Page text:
THORNDIKE — Two women pursue their retirement hobby on Route 220, where they run a lavender farm. Situated near the entrance to Maine Organic Farmers and Gardeners’ property, site of the annual Common Ground Country Fair, the farm usually sells much of its crop to people who pass by on their way to the fair, but since the fair was canceled for a second time this year, the owners are finding creative ways to move their product. The lavender can be seen — and smelled — from the road.

Heidi Sorensen and her mother, Pollyanna, both retired, moved to Maine a few years ago in search of a property where they could live close together and could also grow a crop, Sorensen said. At first, they did not know what they wanted to grow.

After deciding on a property with large fields that had two houses attached to each other, they decided to grow lavender because no other farmers in the area were growing it on a large scale. They planted rows of lavender even before renovations were completed on their homes.

Sorensen said she worked as a high school agriculture teacher and then as a nurse before she retired. She lived in many states around the country before settling in Thorndike. Pollyanna spent much of her life in California, but also traveled around. They were both living in Arizona before moving to Maine.

“It was throw the dart and we’re going to go to Maine, and we drove all over the state looking for what we wanted in the way of housing, and when we found this, it was it,” Pollyanna said.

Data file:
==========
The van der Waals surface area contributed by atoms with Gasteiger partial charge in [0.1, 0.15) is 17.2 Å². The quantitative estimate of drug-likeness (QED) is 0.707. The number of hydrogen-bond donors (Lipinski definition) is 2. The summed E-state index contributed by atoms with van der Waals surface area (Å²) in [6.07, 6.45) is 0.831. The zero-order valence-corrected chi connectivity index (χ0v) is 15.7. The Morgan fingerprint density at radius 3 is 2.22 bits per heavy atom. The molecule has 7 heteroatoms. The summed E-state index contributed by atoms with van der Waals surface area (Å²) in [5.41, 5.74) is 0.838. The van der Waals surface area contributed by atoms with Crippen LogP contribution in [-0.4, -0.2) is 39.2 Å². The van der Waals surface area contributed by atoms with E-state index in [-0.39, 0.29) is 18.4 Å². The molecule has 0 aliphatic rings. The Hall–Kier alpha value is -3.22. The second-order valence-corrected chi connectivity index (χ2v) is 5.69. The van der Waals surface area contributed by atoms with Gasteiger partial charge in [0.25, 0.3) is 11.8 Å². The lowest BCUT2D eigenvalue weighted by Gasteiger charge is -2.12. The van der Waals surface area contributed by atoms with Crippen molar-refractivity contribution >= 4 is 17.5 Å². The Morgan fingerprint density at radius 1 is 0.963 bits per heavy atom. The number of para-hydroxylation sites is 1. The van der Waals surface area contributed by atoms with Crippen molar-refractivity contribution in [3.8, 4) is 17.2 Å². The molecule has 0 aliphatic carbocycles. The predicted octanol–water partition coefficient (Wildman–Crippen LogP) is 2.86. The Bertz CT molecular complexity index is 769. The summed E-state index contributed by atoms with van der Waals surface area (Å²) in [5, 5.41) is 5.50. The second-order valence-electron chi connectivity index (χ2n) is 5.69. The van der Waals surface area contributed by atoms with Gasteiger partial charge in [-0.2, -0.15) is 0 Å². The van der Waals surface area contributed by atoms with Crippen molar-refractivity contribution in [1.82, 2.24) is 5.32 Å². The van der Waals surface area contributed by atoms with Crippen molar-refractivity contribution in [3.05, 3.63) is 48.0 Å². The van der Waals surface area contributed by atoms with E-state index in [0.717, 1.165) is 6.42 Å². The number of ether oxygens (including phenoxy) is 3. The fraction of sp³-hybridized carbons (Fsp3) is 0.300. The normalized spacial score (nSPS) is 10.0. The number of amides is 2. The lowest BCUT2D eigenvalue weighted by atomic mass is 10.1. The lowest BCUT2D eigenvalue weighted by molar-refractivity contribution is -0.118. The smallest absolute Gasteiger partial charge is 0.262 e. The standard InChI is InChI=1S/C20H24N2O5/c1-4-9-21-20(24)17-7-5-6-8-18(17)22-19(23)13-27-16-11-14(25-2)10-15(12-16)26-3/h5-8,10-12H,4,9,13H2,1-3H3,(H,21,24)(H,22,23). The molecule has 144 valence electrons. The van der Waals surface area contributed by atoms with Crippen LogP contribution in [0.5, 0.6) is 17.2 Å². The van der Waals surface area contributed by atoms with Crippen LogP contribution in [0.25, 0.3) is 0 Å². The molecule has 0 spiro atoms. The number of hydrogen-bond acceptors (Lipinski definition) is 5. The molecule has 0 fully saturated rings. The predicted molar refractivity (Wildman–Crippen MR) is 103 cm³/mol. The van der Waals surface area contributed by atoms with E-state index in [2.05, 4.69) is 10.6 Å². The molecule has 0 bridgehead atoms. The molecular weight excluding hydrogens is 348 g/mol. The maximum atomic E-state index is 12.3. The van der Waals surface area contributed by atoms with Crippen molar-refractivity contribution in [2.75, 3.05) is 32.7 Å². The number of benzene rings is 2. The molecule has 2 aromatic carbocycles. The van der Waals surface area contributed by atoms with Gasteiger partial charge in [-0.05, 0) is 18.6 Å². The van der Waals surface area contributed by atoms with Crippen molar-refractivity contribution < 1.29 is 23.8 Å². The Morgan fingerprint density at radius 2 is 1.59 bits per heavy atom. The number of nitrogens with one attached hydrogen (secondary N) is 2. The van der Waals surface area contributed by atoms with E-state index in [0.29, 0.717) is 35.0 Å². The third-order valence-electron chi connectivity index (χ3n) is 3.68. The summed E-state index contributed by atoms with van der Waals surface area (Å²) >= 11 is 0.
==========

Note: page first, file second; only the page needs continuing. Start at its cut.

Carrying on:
Their business, Over The Hill Lavender Farm, grows lavender strains from English to hybrid varieties. They even have Spanish lavender this year because of a shipping error, but Sorensen said the variety is not cold hardy and will not last the winter, so they are pulling them up this year to plant a different variety next year.

The farm is giving away 25 free stems of lavender as a way to move some product and allow people to sample different varieties, the women said. They also have a small shed where they sell personal care items like soaps, sprays and creams made from lavender essential oils extracted from their plants. Their fiber and clay art is for sale as well.

Heidi Sorensen, left, helps Grace Mumford, 16, tie off a smudge stick Sept. 11 at her farm in Thorndike. Photo by Kendra Caruso

They allow people to make their own smudges from lavender stems, which hold scent oils. The scent oils are found in the plant’s stems, leaves and buds, but not the flowers, Sorensen said. Most lavender is picked before it flowers, but if it is left to bloom, tiny purple flowers will erupt at the end of the stem.

Noel Mumford and her two daughters, Faith, 18, and Grace, 16, visited the farm Sept. 11 to pick lavender. The family enjoys the plant for its health benefits, like helping Faith cope with anxiety she faces sometimes.

Faith Mumford smells lavender as she picks it at the Over The Hill Lavender Farm in Thorndike Sept. 11. Photo by Kendra Caruso

They made smudge sticks while visiting the farm and enjoyed walking through the rows of lavender to choose their 25 free stems. “We’re thrilled that it’s free and we love lavender,” Mumford said.

The Sorensens try to create an atmosphere where people can visit their farm and relax among the rows of lavender, even if they do not buy anything. They are not dependent on income from the farm and are growing lavender more as a hobby than as a serious business venture, they said.

“As soon as it becomes work, then it’s no fun,” Sorensen said. “And this is all about having fun.” Pollyanna added, “We don’t take it too very seriously, we’re just having fun with it.”

The farm is open every day except Monday from noon to 5 p.m.It is at 463 Mount View Road in Thorndike and can be reached at 509-4558.

Photo by Kendra Caruso

Photo by Kendra Caruso

Photo by Kendra Caruso

Photo by Kendra Caruso

Photo by Kendra Caruso

Photo by Kendra Caruso